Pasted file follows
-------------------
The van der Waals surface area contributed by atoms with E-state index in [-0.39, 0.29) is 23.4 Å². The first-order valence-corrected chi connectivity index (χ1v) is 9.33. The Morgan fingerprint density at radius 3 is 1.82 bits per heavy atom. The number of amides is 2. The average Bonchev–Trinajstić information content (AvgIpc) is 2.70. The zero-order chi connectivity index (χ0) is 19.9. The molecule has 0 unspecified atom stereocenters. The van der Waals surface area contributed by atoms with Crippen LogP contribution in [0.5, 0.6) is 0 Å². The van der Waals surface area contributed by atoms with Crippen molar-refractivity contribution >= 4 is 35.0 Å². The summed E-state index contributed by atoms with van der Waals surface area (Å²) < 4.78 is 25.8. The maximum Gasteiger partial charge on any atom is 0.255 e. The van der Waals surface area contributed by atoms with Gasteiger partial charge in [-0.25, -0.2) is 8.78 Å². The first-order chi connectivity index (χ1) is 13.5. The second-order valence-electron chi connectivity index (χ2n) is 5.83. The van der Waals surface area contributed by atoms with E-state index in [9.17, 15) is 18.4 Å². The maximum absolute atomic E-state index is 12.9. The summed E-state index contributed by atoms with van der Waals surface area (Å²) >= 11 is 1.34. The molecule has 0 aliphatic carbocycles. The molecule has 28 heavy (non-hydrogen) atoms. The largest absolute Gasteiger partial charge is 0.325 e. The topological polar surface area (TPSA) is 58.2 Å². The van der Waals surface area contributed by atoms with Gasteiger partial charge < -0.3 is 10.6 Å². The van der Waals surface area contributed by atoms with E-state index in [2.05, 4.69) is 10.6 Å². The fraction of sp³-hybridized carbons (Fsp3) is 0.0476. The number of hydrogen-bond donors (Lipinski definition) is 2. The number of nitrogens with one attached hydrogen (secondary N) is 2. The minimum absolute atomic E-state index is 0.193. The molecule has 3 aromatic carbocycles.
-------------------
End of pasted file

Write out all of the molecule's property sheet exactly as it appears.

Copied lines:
The van der Waals surface area contributed by atoms with E-state index in [-0.39, 0.29) is 23.4 Å². The first-order valence-corrected chi connectivity index (χ1v) is 9.33. The Morgan fingerprint density at radius 3 is 1.82 bits per heavy atom. The number of amides is 2. The average Bonchev–Trinajstić information content (AvgIpc) is 2.70. The zero-order chi connectivity index (χ0) is 19.9. The molecule has 0 unspecified atom stereocenters. The van der Waals surface area contributed by atoms with Crippen LogP contribution in [0.5, 0.6) is 0 Å². The van der Waals surface area contributed by atoms with Crippen molar-refractivity contribution >= 4 is 35.0 Å². The summed E-state index contributed by atoms with van der Waals surface area (Å²) < 4.78 is 25.8. The maximum Gasteiger partial charge on any atom is 0.255 e. The van der Waals surface area contributed by atoms with Gasteiger partial charge in [-0.25, -0.2) is 8.78 Å². The first-order chi connectivity index (χ1) is 13.5. The second-order valence-electron chi connectivity index (χ2n) is 5.83. The van der Waals surface area contributed by atoms with E-state index in [9.17, 15) is 18.4 Å². The maximum absolute atomic E-state index is 12.9. The summed E-state index contributed by atoms with van der Waals surface area (Å²) >= 11 is 1.34. The molecule has 0 aliphatic carbocycles. The molecule has 28 heavy (non-hydrogen) atoms. The largest absolute Gasteiger partial charge is 0.325 e. The topological polar surface area (TPSA) is 58.2 Å². The van der Waals surface area contributed by atoms with Gasteiger partial charge < -0.3 is 10.6 Å². The van der Waals surface area contributed by atoms with E-state index in [2.05, 4.69) is 10.6 Å². The fraction of sp³-hybridized carbons (Fsp3) is 0.0476. The number of hydrogen-bond donors (Lipinski definition) is 2. The number of nitrogens with one attached hydrogen (secondary N) is 2. The minimum absolute atomic E-state index is 0.193. The molecule has 3 aromatic carbocycles.